After a tumultuous year for the Senator from Georgetown, Ky., in which the racing industry saw the former Breeders' Cup executive truly act as the horse industry's Senator, Damon Thayer is now up for reelection and faces a primary opponent on his road to reelection Tuesday. If you are a Republican voter in his area and a supporter of the horse industry, a vote for Thayer is a vote for equine interests. It is also a vote against Sen. President David Williams who did not take kindly to Thayer's bi-partisan maneuver working with Gov. Steve Beshear to bring forth a slots bill that would have given needed aid to Kentucky's racetracks and breeding industry.
To learn more about Thayer's record and those who have endorsed him, click here.
Meanwhile, voters in Kentucky's 76th House District have the opportunity to send Republican Lavinia Spirito, wife of Hagyard Equine Medical Institute veterinarian Michael Spirito, into this fall's general election to face incumbent Democrat Ruth Ann Palumbo, who has been in office for 22 years.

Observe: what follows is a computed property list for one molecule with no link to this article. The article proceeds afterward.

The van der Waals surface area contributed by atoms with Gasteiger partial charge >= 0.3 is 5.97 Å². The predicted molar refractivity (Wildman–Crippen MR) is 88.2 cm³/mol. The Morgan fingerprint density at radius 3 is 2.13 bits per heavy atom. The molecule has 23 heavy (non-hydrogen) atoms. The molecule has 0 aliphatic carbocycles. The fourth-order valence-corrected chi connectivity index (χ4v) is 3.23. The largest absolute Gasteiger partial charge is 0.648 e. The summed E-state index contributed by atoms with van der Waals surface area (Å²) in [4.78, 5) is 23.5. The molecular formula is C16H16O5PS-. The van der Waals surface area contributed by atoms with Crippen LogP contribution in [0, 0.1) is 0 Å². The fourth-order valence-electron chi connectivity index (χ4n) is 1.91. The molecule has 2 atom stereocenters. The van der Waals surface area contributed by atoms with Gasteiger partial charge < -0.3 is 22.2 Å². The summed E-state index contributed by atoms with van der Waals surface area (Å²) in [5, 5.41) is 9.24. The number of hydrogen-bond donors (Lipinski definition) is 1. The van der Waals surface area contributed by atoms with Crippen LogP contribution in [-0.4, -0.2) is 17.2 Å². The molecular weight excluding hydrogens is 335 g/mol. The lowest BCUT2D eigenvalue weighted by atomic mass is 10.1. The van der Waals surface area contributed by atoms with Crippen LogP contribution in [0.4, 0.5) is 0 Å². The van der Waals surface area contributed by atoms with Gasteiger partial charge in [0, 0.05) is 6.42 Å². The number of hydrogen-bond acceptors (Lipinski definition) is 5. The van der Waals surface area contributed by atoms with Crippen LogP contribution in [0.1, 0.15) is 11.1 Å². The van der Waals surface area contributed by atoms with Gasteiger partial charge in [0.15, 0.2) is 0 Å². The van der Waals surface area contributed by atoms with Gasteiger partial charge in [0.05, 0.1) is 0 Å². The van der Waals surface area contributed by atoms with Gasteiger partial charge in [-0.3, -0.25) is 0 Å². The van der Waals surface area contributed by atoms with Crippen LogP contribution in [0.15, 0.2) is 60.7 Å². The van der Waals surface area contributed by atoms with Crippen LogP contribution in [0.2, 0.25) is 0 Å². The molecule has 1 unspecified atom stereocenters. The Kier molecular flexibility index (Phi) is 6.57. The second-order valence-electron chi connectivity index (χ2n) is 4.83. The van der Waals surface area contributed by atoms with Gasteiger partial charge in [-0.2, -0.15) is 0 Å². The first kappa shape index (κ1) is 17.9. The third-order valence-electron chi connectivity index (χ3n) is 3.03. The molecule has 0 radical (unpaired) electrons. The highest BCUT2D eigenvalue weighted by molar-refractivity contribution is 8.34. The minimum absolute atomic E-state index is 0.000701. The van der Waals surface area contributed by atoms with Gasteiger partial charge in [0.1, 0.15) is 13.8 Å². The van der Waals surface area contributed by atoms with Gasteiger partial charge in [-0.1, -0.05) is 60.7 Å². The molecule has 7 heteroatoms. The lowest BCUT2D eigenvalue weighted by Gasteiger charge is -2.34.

Spirito, an attorney who works with neglected, abused and dependent children in Fayette County Family Court, has significantly outraised her primary opponent, Richard Marrs. Marrs lost by 19% to Palumbo in the last general election.
“We need an electable candidate, someone who can beat Ruth Ann Palumbo, who is hostile to the horse industry,” Spirito told the Paulick Report. “Some of the finest horse farms in Fayette County are in this district,” she said, referencing the area northeast of Lexington, running south of Paris Pike and north of Winchester Road. The district also encompasses parts of the Chevy Chase neighborhood in Lexington.
Spirito pointed out that her family's income has come primarily from the horse industry for the last 30 years by virtue of her husband's profession and that they have been involved in horse ownership through partnerships and syndicates. She said the Lexington Herald-Leader referred to her as the “horse industry candidate – as if that's a bad thing.”
“I'm a friend to the horse industry, which has gotten shortchanged in Kentucky, and I can't imagine why,” she added. “Purses at Kentucky tracks are shrinking. Horses and horse farms are abandoning Kentucky, and it's just a shame.
“I am an electable candidate this fall,” said Spirito, who admitted she has been a registered Democrat who has usually voted Republican until recently changing her party registration. “We've got to get away from voting along party lines and build consensus,” she said. “How can we solve our problems if we don't talk to each other?”
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